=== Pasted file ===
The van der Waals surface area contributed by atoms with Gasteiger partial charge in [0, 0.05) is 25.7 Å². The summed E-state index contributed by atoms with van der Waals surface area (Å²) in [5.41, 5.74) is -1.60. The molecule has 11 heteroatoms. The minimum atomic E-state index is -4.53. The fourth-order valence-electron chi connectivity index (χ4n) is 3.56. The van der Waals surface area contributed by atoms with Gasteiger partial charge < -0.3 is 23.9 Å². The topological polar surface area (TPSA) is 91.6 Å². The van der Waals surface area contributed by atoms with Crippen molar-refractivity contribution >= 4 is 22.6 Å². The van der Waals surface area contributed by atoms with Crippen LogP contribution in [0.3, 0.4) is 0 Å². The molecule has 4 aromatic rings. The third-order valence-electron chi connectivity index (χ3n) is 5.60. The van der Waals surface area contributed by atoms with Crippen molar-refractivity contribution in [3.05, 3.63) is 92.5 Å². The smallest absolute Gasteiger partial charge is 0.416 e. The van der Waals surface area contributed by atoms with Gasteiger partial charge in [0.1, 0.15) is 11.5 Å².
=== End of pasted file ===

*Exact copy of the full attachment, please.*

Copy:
The van der Waals surface area contributed by atoms with Gasteiger partial charge in [0, 0.05) is 25.7 Å². The summed E-state index contributed by atoms with van der Waals surface area (Å²) in [5.41, 5.74) is -1.60. The molecule has 11 heteroatoms. The minimum atomic E-state index is -4.53. The fourth-order valence-electron chi connectivity index (χ4n) is 3.56. The van der Waals surface area contributed by atoms with Gasteiger partial charge < -0.3 is 23.9 Å². The topological polar surface area (TPSA) is 91.6 Å². The van der Waals surface area contributed by atoms with Crippen molar-refractivity contribution >= 4 is 22.6 Å². The van der Waals surface area contributed by atoms with Crippen LogP contribution in [0.3, 0.4) is 0 Å². The molecule has 4 aromatic rings. The third-order valence-electron chi connectivity index (χ3n) is 5.60. The van der Waals surface area contributed by atoms with Crippen molar-refractivity contribution in [3.05, 3.63) is 92.5 Å². The smallest absolute Gasteiger partial charge is 0.416 e. The van der Waals surface area contributed by atoms with Gasteiger partial charge in [0.1, 0.15) is 11.5 Å².